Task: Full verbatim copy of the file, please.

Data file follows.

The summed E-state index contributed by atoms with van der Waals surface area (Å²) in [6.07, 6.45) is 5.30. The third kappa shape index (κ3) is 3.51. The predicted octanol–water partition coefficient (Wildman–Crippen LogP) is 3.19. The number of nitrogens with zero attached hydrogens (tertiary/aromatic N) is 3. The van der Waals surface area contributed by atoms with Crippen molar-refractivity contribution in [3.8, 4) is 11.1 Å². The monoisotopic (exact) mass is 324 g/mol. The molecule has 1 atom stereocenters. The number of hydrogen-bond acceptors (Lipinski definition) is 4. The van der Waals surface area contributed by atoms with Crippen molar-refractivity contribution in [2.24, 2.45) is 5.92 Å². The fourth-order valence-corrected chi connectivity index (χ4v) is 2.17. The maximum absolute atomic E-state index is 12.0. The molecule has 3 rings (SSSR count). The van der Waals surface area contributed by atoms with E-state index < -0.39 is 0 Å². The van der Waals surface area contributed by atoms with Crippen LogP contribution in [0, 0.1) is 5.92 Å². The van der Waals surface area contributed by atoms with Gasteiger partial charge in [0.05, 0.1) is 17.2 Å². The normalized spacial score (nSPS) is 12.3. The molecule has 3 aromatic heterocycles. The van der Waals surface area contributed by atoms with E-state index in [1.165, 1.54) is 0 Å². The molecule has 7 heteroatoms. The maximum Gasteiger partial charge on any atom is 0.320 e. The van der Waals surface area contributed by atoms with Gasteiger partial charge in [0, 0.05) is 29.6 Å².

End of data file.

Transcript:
The summed E-state index contributed by atoms with van der Waals surface area (Å²) in [6.07, 6.45) is 5.30. The third kappa shape index (κ3) is 3.51. The predicted octanol–water partition coefficient (Wildman–Crippen LogP) is 3.19. The number of nitrogens with zero attached hydrogens (tertiary/aromatic N) is 3. The van der Waals surface area contributed by atoms with Crippen molar-refractivity contribution in [3.8, 4) is 11.1 Å². The monoisotopic (exact) mass is 324 g/mol. The molecule has 1 atom stereocenters. The number of hydrogen-bond acceptors (Lipinski definition) is 4. The van der Waals surface area contributed by atoms with Crippen molar-refractivity contribution in [2.24, 2.45) is 5.92 Å². The fourth-order valence-corrected chi connectivity index (χ4v) is 2.17. The maximum absolute atomic E-state index is 12.0. The molecule has 3 rings (SSSR count). The van der Waals surface area contributed by atoms with E-state index < -0.39 is 0 Å². The van der Waals surface area contributed by atoms with Crippen LogP contribution in [0, 0.1) is 5.92 Å². The van der Waals surface area contributed by atoms with Gasteiger partial charge in [0.05, 0.1) is 17.2 Å². The normalized spacial score (nSPS) is 12.3. The molecule has 3 aromatic heterocycles. The van der Waals surface area contributed by atoms with E-state index in [1.165, 1.54) is 0 Å². The molecule has 7 heteroatoms. The maximum Gasteiger partial charge on any atom is 0.320 e. The van der Waals surface area contributed by atoms with Gasteiger partial charge in [0, 0.05) is 29.6 Å².